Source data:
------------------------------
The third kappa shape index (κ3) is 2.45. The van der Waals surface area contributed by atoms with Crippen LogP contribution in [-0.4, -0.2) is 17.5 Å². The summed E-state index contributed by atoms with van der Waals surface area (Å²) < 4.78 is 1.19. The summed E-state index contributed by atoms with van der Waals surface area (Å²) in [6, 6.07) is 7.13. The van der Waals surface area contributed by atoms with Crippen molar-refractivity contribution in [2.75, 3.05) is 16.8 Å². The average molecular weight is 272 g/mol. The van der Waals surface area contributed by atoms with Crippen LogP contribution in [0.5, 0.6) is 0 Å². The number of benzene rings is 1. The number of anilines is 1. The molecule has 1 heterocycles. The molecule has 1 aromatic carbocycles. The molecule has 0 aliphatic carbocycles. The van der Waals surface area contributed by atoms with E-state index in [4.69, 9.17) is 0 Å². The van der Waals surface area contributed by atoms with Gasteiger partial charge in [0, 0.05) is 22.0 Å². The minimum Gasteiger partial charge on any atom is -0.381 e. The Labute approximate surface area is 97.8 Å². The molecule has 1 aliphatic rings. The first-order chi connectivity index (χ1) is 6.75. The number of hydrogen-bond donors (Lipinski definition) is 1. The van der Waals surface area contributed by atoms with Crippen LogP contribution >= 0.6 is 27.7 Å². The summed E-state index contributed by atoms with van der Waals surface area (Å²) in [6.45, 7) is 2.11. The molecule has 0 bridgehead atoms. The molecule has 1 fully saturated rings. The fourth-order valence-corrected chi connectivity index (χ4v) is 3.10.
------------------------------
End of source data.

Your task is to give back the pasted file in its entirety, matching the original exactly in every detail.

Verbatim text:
The third kappa shape index (κ3) is 2.45. The van der Waals surface area contributed by atoms with Crippen LogP contribution in [-0.4, -0.2) is 17.5 Å². The summed E-state index contributed by atoms with van der Waals surface area (Å²) < 4.78 is 1.19. The summed E-state index contributed by atoms with van der Waals surface area (Å²) in [6, 6.07) is 7.13. The van der Waals surface area contributed by atoms with Crippen molar-refractivity contribution in [2.75, 3.05) is 16.8 Å². The average molecular weight is 272 g/mol. The van der Waals surface area contributed by atoms with Crippen LogP contribution in [0.5, 0.6) is 0 Å². The number of benzene rings is 1. The number of anilines is 1. The molecule has 1 heterocycles. The molecule has 1 aromatic carbocycles. The molecule has 0 aliphatic carbocycles. The van der Waals surface area contributed by atoms with E-state index in [4.69, 9.17) is 0 Å². The van der Waals surface area contributed by atoms with Gasteiger partial charge in [0, 0.05) is 22.0 Å². The minimum Gasteiger partial charge on any atom is -0.381 e. The Labute approximate surface area is 97.8 Å². The molecule has 1 aliphatic rings. The first-order chi connectivity index (χ1) is 6.75. The number of hydrogen-bond donors (Lipinski definition) is 1. The van der Waals surface area contributed by atoms with Crippen LogP contribution >= 0.6 is 27.7 Å². The summed E-state index contributed by atoms with van der Waals surface area (Å²) in [6.45, 7) is 2.11. The molecule has 0 bridgehead atoms. The molecule has 1 fully saturated rings. The fourth-order valence-corrected chi connectivity index (χ4v) is 3.10.